The popularity of quotations, especially of famous people, reflects the human thirst for wisdom and for the pithy encapsulation of a clever thought. Insightful observations economically expressed – proverbs, maxims, adages, truisms, quips, etc. – have been around forever. Whether they be anonymous or credited to eminent statesmen, poets or pop stars, quotes help us cope with the mysteries and challenges of life. They supply food for thought at dinner parties and epigrams for books.
Few have served up as many bons mots as Voltaire. ‘The perfect is the enemy of the good’ is a current favourite with the governing class in Washington. ‘All is for the best in this best of all possible worlds’, ‘We must cultivate our garden’, and ‘Pour encourager les autres’ are all familiar expressions in English as well as in French. And how can we forget ‘If God did not exist, He would have to be invented’? Or again the oft-quoted cynical line that ‘God is on the side of the big battalions’. The list of Voltaire’s aperçus is a long one. For Nicholas Cronk, Voltaire was ‘a master of the one-liner’. His witty aphorisms, – shrewd, cynical, or spiteful – surpass in sheer quantity the sayings of any other writer we can think of.
But Voltaire is famous not just for his witticisms. He may in fact be even more famous for things he never wrote or said, the most notorious and long-lived being: ‘I disapprove of what you say, but I will defend to the death your right to say it.’ This sentence, while faithful to Voltaire’s liberal principles, sprang from the pen of an English woman of letters around the turn of the last century. Writing under the alias ‘S. G. Tallentyre’, Evelyn Beatrice Hall offered a summary of Voltaire’s reaction to news that an atheistic tract by Helvétius had been condemned by the Church: ‘“What a fuss about an omelette!” he had exclaimed … How abominably unjust to persecute a man for such an airy trifle as that! “I disapprove of what you say, but I will defend to the death your right to say it” was his attitude now.’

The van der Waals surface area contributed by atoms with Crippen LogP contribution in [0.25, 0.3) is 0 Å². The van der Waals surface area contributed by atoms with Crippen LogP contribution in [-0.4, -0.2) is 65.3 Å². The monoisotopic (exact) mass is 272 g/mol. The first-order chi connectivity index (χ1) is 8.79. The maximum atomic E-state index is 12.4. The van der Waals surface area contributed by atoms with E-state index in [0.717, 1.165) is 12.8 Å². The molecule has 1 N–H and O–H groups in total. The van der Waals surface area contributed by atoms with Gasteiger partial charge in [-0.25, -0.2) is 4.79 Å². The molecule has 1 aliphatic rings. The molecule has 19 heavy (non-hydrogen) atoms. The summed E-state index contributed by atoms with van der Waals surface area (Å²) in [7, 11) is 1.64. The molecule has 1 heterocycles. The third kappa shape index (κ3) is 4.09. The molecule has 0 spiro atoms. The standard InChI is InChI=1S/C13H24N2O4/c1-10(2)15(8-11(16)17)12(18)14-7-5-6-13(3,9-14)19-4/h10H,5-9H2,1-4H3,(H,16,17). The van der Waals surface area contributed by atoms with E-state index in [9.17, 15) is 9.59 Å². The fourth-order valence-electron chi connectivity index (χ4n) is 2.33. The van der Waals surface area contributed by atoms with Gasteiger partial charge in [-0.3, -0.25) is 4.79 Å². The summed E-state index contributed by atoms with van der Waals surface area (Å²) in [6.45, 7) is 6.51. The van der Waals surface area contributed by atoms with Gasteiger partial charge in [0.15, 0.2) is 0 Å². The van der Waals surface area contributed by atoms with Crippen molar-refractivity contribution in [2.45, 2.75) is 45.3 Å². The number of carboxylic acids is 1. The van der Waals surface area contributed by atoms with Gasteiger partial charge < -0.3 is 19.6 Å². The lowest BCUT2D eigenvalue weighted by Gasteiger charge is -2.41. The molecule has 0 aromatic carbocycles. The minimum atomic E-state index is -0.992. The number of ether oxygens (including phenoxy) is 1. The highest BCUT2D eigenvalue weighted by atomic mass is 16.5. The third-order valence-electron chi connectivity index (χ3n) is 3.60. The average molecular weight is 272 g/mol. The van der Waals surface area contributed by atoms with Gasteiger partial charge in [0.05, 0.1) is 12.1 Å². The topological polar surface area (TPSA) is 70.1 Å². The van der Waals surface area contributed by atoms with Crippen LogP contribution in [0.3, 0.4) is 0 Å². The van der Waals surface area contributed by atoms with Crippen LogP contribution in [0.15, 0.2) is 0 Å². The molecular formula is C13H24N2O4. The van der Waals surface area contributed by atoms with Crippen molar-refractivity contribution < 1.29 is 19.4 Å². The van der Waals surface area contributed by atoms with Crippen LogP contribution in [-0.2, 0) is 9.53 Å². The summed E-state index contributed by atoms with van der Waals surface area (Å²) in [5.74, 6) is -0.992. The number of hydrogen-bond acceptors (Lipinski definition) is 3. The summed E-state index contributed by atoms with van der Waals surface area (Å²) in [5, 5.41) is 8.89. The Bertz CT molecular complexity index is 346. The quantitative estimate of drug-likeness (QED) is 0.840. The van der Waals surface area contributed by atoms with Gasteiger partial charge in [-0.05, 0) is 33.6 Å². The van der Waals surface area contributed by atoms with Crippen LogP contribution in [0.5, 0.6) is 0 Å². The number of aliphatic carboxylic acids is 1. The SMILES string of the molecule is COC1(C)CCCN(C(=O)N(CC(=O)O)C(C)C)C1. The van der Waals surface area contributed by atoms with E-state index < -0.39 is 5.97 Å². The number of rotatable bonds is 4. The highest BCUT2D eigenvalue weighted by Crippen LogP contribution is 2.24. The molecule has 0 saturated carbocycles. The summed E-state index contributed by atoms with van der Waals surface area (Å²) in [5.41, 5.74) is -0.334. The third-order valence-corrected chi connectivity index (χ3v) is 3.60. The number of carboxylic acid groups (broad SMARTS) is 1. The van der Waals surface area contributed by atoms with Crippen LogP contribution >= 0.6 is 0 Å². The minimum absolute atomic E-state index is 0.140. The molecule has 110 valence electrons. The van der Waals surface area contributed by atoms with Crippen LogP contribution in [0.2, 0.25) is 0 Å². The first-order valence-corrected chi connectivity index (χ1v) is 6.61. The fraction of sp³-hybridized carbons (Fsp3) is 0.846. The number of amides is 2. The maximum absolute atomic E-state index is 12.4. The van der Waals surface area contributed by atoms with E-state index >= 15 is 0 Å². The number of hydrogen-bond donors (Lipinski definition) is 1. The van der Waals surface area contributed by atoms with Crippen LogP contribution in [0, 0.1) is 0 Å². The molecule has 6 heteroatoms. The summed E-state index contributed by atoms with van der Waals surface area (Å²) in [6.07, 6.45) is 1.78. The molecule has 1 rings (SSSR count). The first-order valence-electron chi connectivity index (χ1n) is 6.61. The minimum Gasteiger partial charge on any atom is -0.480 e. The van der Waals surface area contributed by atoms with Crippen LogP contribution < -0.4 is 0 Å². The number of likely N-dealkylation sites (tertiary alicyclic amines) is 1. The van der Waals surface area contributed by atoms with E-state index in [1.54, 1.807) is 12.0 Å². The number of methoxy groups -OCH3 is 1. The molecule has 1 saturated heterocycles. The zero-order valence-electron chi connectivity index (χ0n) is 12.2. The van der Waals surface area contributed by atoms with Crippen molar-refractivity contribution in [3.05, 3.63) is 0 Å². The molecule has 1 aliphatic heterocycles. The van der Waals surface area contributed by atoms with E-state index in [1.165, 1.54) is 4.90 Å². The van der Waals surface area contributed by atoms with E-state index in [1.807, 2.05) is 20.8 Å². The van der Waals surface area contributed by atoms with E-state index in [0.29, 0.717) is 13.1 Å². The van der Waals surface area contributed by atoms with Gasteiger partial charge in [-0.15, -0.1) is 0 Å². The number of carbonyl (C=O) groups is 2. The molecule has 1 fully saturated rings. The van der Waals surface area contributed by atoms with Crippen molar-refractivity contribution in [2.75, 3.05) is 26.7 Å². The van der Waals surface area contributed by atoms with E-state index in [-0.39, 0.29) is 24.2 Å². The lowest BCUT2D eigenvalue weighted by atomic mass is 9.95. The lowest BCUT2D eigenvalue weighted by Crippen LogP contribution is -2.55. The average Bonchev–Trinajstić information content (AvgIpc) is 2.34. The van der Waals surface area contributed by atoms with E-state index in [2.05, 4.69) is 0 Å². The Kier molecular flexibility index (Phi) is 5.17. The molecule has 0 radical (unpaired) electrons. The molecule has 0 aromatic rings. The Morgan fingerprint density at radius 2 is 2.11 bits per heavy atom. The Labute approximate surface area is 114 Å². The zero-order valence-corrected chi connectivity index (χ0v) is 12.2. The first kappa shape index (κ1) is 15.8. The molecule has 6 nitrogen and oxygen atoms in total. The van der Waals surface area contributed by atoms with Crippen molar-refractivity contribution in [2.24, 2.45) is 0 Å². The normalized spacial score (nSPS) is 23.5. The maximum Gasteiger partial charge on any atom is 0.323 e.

Hall’s qualifying phrase, ‘his attitude now’, was overlooked by almost all who read her book, and her stirring paraphrase, immediately ascribed to Voltaire, was later carved in stone inside the lobby of the Tribune Tower, home of the Chicago Tribune, when it was inaugurated in 1925. In June 1934 Reader’s Digest passed the bogus quote on to its vast national readership. In 1938 it was further fixed in the public mind by the Hollywood film Jezebel, starring Bette Davis, in which a dinner guest declared, ‘I think it was Voltaire who said, “I disagree with what you say but I will defend to the death your right to say it”.’ Writers, journalists, and politicians have since sown the misquotation further afield.
Voltaire had opinions on virtually everything, from Aristotle, friendship, and luxury to testes and Zoroaster, though, it must be added that they were not always polite or what we would now regard as politically correct. He was, at times, malicious, and often obscene.
The 1300 or so quotations that appear in this book show both the positive and negative facets of Voltaire’s character. The Quotable Voltaire is unique in terms of its bilingual format, substance, and the trouble that has been taken to ensure accuracy. We offer parallel versions in French and English for each quotation (except those originally written in English) so that the translation may be compared with the original French. This extends to the inclusion of a handful of quotations commonly misattributed to Voltaire. In compiling The Quotable Voltaire we have relied chiefly on the Œuvres complètes de Voltaire, the first critical edition of the whole of Voltaire’s works, newly completed, in 200 volumes. All entries are fully documented, with dates of publication and page numbers for every source we cite.
The second half of the dictionary presents a three-part section of comments on Voltaire, his life and accomplishments, by Voltaire himself, by his contemporaries, and by personalities as diverse as Goethe, Charles de Gaulle, Ray Bradbury, Mae West, and even the heavyweight boxing champion Mike Tyson. Underscored is Voltaire’s pre-eminent position in Anglo-American culture, especially from the 1930s onward, when, progressively, he became the poster-boy of the American Left, or Right, depending on one’s point of view!
Finally, and interestingly, the book is richly illustrated, some images (including the book’s cover) having never been previously published.
– Garry Apgar and Edward Langille